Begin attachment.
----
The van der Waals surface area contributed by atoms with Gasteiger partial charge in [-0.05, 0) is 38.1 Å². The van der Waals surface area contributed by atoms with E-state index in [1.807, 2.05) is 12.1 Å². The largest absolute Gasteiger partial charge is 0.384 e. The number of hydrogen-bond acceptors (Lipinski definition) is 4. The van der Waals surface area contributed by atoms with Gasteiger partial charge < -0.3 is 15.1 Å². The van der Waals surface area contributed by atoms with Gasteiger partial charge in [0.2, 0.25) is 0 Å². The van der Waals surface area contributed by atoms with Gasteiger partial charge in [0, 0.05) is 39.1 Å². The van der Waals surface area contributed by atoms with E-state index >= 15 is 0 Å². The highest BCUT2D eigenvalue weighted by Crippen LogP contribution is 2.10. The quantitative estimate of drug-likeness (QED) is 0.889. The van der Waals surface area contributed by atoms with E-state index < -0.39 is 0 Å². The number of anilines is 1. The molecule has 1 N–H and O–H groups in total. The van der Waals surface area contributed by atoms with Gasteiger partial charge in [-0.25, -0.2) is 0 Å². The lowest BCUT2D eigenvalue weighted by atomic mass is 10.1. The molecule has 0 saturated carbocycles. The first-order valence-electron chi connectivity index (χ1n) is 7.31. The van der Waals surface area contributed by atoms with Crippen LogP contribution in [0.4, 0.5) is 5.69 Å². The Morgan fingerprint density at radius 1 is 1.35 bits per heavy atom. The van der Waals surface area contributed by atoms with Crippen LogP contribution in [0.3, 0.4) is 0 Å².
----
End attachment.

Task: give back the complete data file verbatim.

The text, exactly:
The van der Waals surface area contributed by atoms with Gasteiger partial charge in [-0.05, 0) is 38.1 Å². The van der Waals surface area contributed by atoms with E-state index in [1.807, 2.05) is 12.1 Å². The largest absolute Gasteiger partial charge is 0.384 e. The number of hydrogen-bond acceptors (Lipinski definition) is 4. The van der Waals surface area contributed by atoms with Gasteiger partial charge < -0.3 is 15.1 Å². The van der Waals surface area contributed by atoms with Gasteiger partial charge in [0.2, 0.25) is 0 Å². The van der Waals surface area contributed by atoms with Gasteiger partial charge in [0, 0.05) is 39.1 Å². The van der Waals surface area contributed by atoms with E-state index >= 15 is 0 Å². The highest BCUT2D eigenvalue weighted by Crippen LogP contribution is 2.10. The quantitative estimate of drug-likeness (QED) is 0.889. The van der Waals surface area contributed by atoms with E-state index < -0.39 is 0 Å². The number of anilines is 1. The molecule has 1 N–H and O–H groups in total. The van der Waals surface area contributed by atoms with Gasteiger partial charge in [-0.25, -0.2) is 0 Å². The lowest BCUT2D eigenvalue weighted by atomic mass is 10.1. The molecule has 0 saturated carbocycles. The first-order valence-electron chi connectivity index (χ1n) is 7.31. The van der Waals surface area contributed by atoms with Crippen LogP contribution in [0.4, 0.5) is 5.69 Å². The Morgan fingerprint density at radius 1 is 1.35 bits per heavy atom. The van der Waals surface area contributed by atoms with Crippen LogP contribution in [0.3, 0.4) is 0 Å².